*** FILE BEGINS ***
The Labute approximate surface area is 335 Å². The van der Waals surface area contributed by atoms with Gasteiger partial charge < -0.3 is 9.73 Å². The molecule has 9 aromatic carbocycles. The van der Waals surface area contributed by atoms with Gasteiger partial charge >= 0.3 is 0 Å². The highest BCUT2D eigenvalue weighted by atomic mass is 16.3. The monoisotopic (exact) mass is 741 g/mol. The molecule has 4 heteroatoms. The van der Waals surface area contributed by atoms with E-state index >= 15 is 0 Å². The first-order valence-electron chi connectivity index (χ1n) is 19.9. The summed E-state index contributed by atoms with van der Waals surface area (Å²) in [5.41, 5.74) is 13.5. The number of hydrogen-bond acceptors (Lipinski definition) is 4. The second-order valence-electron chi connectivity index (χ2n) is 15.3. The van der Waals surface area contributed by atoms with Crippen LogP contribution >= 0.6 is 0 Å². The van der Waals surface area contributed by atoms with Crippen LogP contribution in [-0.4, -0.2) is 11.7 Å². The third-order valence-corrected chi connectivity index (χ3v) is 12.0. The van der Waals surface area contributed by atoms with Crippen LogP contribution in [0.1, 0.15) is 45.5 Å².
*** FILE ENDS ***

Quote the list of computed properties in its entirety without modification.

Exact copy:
The Labute approximate surface area is 335 Å². The van der Waals surface area contributed by atoms with Gasteiger partial charge < -0.3 is 9.73 Å². The molecule has 9 aromatic carbocycles. The van der Waals surface area contributed by atoms with Gasteiger partial charge >= 0.3 is 0 Å². The highest BCUT2D eigenvalue weighted by atomic mass is 16.3. The monoisotopic (exact) mass is 741 g/mol. The molecule has 4 heteroatoms. The van der Waals surface area contributed by atoms with E-state index >= 15 is 0 Å². The first-order valence-electron chi connectivity index (χ1n) is 19.9. The summed E-state index contributed by atoms with van der Waals surface area (Å²) in [5.41, 5.74) is 13.5. The number of hydrogen-bond acceptors (Lipinski definition) is 4. The second-order valence-electron chi connectivity index (χ2n) is 15.3. The van der Waals surface area contributed by atoms with Crippen LogP contribution >= 0.6 is 0 Å². The van der Waals surface area contributed by atoms with Crippen LogP contribution in [-0.4, -0.2) is 11.7 Å². The third-order valence-corrected chi connectivity index (χ3v) is 12.0. The van der Waals surface area contributed by atoms with Crippen LogP contribution in [0.1, 0.15) is 45.5 Å².